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In the Pulitzer Prize–winning John Adams, McCullough provided an in-depth look at the life of America's second president; here, the author shifts his focus to the other major players of the American Revolution, providing a detailed account of the life and times of the generals and soldiers who fought for and won America's independence. In this top-notch audio production, McCullough proves that he is as equally adept at reading prose as he is at writing it. At no time does it feel like listening to a lecturing professor; instead, McCullough narrates in a sonorous, grandfatherly voice, keeping his speech vibrant and engaging, as if he were simply telling a story. Unabridged sections of prose are read by the author, while portions of the book not fully explored in this abridgment are summarized by auxiliary narrator Twomey, whose performance is serviceable and pleasant. Though the abridgement is effective, the subject matter will leave discerning listeners hungry for more. While casual fans will be satisfied, serious history aficionados will want to listen to McCullough's unabridged recording (12 hours, 10 CDs, $49.95 ISBN 0-7435-4423-4).
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Adult/High School–McCullough concentrates on George Washington's role in the creation of the Continental Army, starting with his appointment in 1775 to lead the rather amorphous army of the united colonies and continuing through his successes with that army at Trenton and Princeton as 1776 turned into 1777. He introduces readers to the 1776 that Washington experienced: one of continual struggle both to create a working army and to defeat the British. The victories that he met outside Boston were soon followed by defeat and near ruin around New York and gave rise to the realization that 1776 might easily have become the worst year in the history of America. McCullough not only provides readers with some of his best work yet, but also presents an important look at one of the most crucial moments in the history of the United States. Black-and-white and color photos are included.–Ted Westervelt, Library of Congress, Washington, DC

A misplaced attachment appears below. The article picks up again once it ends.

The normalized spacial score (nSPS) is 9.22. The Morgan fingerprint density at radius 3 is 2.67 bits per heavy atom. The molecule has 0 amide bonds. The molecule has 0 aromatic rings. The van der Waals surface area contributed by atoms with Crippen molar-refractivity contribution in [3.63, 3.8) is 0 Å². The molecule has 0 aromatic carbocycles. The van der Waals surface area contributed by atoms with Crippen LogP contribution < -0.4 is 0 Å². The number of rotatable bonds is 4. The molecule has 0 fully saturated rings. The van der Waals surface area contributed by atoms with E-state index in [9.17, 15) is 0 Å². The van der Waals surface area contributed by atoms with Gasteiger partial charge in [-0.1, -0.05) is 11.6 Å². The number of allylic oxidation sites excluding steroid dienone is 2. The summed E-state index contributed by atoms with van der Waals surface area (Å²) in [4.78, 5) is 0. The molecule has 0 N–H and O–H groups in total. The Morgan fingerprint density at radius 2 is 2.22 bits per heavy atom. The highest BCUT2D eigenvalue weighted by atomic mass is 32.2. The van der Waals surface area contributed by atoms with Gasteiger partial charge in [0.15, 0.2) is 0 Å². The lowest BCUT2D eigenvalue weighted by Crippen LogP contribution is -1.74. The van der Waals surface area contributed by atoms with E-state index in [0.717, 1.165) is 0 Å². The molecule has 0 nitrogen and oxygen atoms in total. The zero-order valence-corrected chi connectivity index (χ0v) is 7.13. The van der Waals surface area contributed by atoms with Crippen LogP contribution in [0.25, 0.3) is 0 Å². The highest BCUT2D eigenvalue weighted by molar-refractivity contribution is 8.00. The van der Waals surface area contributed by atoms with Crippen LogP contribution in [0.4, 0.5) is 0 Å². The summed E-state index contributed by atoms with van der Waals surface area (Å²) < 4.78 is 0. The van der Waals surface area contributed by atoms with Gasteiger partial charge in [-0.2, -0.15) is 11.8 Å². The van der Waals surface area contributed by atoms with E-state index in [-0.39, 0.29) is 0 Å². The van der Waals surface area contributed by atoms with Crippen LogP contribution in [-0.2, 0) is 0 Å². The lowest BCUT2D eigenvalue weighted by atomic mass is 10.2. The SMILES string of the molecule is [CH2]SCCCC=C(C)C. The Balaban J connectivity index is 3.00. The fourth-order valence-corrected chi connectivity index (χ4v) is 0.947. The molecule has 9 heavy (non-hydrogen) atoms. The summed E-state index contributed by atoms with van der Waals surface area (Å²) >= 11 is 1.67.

Copyright © Reed Business Information, a division of Reed Elsevier Inc. All rights reserved. --This text refers to the Hardcover edition.
I read the book but somehow the author's voice seems to add that little extra element that takes you into the story as if you were there. Read morePublished on Jan. 28 2013 by Tom
I was very disappoined with this book. Having recently completed the two extremely readable and very informative historical fictions dealing with the War of Indepenance by Jeff... Read morePublished on Sept. 2 2007 by Kelly Van Rijn
I am a reader who likes stories. I like my history books to be yarns, filled with the pertinent details. Read morePublished on March 8 2007 by David Phillips
The reader of "1776" is introduced to an excellent narrative of a most crucial year in the history of America and the world. Read morePublished on Feb. 24 2007 by James Gallen
A superbly written and researched book. McCullough chooses to focus on just the one year, 1776, and the critical events leading up to the most significant event in that period of... Read morePublished on Dec 30 2006 by Coach C